Football in a Serious Country by John Gledhill

978-0-8223-5187-0_prToday's World Cup guest post is by John Gledhill, co-editor (with Patience A. Schell) of New Approaches to Resistance in Brazil and Mexico. Gledhill is Max Gluckman Professor of Social Anthropology at the University of Manchester. 

As the World Cup approached, British newspapers ran stories about facilities not being ready, the horrific possibility of being unable to tweet friends and family during matches because of deficiencies in Brazil’s communications infrastructure, strikes taking advantage of the moment in a Presidential election year, and most popular of all, shootouts between traffickers and police in Rio de Janeiro’s “pacified” favelas. Sporting pages warned England fans of the tropical miseries to be endured during their team’s first fixture in Manaus, and the challenges presented by Brazilian airports and public transport systems. But complementing this negative reporting was a more positive approach to protests about the Cup. That football embodies the pathologies of contemporary capitalism is hardly news to residents of Manchester, whose global sporting brand, Manchester United Plc, was taken over by the US-based Glazer family through a series of controversial loan-based share deals in 2005. Now a New York listed company incorporated in the Cayman Islands, United is currently eclipsed in the English Premier League by local rival Manchester City, 100% owned by the Sheikh of Abu Dhabi. Yet even the English could not fail to be impressed by the depth of the critiques of FIFA that emerged from Brazil’s longstanding experience of the sleazier side of the “beautiful game”.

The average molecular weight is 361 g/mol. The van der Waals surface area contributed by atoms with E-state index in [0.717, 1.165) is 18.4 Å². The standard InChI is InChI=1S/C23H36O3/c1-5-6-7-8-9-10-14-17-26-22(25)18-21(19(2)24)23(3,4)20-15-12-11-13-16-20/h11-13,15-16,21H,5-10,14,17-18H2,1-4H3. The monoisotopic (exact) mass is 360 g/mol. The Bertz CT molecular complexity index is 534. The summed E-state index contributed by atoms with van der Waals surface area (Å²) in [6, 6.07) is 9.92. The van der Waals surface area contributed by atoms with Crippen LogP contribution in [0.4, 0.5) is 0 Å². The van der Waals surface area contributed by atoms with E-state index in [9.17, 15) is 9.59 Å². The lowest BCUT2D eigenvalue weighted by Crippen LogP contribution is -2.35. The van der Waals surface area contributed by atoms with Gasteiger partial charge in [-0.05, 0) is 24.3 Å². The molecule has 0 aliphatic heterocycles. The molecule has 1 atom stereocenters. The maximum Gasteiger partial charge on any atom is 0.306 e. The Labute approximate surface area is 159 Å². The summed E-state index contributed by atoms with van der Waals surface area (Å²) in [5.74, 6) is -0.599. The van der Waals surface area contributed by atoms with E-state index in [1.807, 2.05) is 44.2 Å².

Opinion surveys now show that less than half the Brazilian population approve hosting the World Cup. We are not talking simply about an awakened generation of middle class kids but a country of continental scale denying its stereotyping and being “serious” about what kind of social future it wants and its role on the world stage. The legacies of authoritarianism and racism that haunt modern Brazil are daunting. Progress has been made on discrimination and poverty reduction. Increases in real wages and formal employment renewed social mobility. Yet in Brazil as elsewhere, wealth inequalities and the social self-segregation of the more fortunate present formidable challenges to constructing a more humane, less violent, society. The problems that have emerged in Rio’s favela pacification program show that not enough has changed since 2007, when state governor Sergio Cabral ordered the invasion and siege of the Alemão favela complex during the Pan American Games. Securitization unjustly defines favela residents as threats to the rest of society, and “proximity policing” proves difficult to implement because of deep rooted problems within the police corporations themselves. Budgets for the other side of “pacification”, investment in the social development of poor neighbourhoods that ironically preserve stronger patterns of collective sociability than the “asphalt” despite the violence, are inadequate because of spending on infrastructure for the Cup that has scant social utility and the social cost of forced relocations. Accumulation by dispossession remains the rule rather than the exception in neoliberal cities since reducing violence in poor neighbourhoods makes them apt for gentrification. Yet in triggering demands that the money be spent instead on improving public health, education and transport, this World Cup should not only convince foreigners that Brazilians understand that football, like carnival, is about profits for the few, but also put the country at the forefront of any doubts the world’s political classes may be beginning to have about the sustainability of that model. 

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